Saving albatrosses and petrels with Smart Tuna Hooks

The Smart Tuna Hook has been developed for use in tuna longline fisheries to prevent seabirds (and turtles) from accessing baits.  The system uses a modified tuna longline hook which accepts a specially designed shield that disarms the hook once it has been baited.  The steel shield creates a three-dimensional barrier encompassing the hook's point and barb, which prevents ingestion by both seabirds and turtles.  The shield is snapped onto the baited hook by a clip that has a corrodible alloy link.  The link causes the shield to be released within 15-20 minutes from the hook after immersion in salt water.  The shield then sinks to the sea floor where it corrodes within 12 months, leaving no pollution or toxic residue.

The Smart Tuna Hook works to reduce seabird bycatch in two ways:

1.  It adds weight to each branch line directly at the hook, thus increasing sink rate and reducing the availability of baited hooks to seabirds.  The mild steel shield weighs approximately 38 g and once attached increases the sink rate of the baited hook to 0.6 m/s.  Unlike weighted swivels or fixed weights, however, the weight is not present at the time of hauling because the shield has been released during the soak time.  This addresses the safety concerns of fishers that weights applied to branch lines can injure crew members in ‘bite-off' or break-off situations during gear retrieval.

2.  The shield protects the hook from injuring or being ingested by seabirds in the event that diving birds manage to seize a baited hook during deployment.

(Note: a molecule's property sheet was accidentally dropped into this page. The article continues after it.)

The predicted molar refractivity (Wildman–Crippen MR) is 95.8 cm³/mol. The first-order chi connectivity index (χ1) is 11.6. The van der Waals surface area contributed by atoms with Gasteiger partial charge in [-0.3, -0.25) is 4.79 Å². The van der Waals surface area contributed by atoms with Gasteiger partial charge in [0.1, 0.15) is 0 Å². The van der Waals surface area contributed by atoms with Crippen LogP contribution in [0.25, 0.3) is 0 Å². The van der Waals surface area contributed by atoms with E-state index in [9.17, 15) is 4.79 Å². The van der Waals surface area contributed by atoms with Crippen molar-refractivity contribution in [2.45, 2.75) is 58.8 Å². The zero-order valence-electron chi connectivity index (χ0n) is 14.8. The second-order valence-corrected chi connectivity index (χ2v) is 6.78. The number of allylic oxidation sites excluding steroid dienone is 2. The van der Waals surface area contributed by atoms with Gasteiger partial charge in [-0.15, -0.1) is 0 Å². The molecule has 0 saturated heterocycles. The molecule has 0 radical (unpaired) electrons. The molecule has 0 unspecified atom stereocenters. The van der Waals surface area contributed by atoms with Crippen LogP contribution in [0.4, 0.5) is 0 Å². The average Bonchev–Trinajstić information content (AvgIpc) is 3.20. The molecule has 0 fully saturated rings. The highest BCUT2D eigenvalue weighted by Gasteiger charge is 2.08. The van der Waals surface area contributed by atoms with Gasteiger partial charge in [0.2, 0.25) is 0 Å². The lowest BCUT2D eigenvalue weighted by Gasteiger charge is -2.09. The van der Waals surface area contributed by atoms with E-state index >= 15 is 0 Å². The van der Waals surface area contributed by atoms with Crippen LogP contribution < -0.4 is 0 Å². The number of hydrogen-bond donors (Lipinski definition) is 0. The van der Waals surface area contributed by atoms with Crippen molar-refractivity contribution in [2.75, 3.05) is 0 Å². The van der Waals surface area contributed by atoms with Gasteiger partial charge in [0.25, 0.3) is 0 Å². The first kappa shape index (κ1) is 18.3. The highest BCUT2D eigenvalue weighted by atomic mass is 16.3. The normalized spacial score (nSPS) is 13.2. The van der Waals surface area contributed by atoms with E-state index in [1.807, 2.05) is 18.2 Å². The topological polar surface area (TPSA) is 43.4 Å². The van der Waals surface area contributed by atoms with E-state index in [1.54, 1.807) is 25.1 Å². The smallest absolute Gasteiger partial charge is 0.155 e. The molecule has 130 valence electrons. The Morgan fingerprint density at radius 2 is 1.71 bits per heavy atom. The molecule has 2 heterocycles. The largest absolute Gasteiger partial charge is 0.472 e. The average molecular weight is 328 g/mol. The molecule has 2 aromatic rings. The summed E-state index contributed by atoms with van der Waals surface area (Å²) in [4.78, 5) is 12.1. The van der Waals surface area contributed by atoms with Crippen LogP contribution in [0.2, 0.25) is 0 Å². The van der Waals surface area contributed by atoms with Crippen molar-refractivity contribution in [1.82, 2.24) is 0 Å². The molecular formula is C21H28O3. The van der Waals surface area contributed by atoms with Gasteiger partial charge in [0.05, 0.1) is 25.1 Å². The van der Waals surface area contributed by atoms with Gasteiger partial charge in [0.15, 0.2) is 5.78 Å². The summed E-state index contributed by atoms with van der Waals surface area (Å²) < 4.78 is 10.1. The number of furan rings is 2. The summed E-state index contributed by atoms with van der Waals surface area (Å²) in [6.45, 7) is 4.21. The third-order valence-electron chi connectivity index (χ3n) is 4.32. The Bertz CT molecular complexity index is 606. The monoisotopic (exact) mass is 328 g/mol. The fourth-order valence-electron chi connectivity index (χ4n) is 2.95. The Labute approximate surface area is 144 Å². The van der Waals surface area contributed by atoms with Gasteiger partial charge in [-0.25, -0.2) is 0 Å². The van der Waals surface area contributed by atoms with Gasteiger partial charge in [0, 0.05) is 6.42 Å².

Successful pilot studies of the Smart Tuna Hook have so far been undertaken in the Coral Sea, Australia and off Kaikoura, New Zealand. They indicated that its use is a significant deterrent to seabirds attacking baits.  A larger trial directly comparing the Smart Hook and conventional pelagic hooks in fishing operations under experimental conditions is now planned before the device is put into commercial production.  Funding and in-kind support towards this trial has so far been gained from Oceansmart and the Southern Seabird Solutions Trust.

Click here to view a video clip on the Smart Tuna Hook (winner of an Australian New Inventors and People's Choice Award) being deployed at sea.  You can find out more about Smart Hooks here and also on Facebook.

With thanks to Barry Baker for information and the photograph.

John Cooper, ACAP Information Officer, 29 June 2012

The Agreement on the
Conservation of Albatrosses and Petrels

ACAP is a multilateral agreement which seeks to conserve listed albatrosses, petrels and shearwaters by coordinating international activity to mitigate known threats to their populations.

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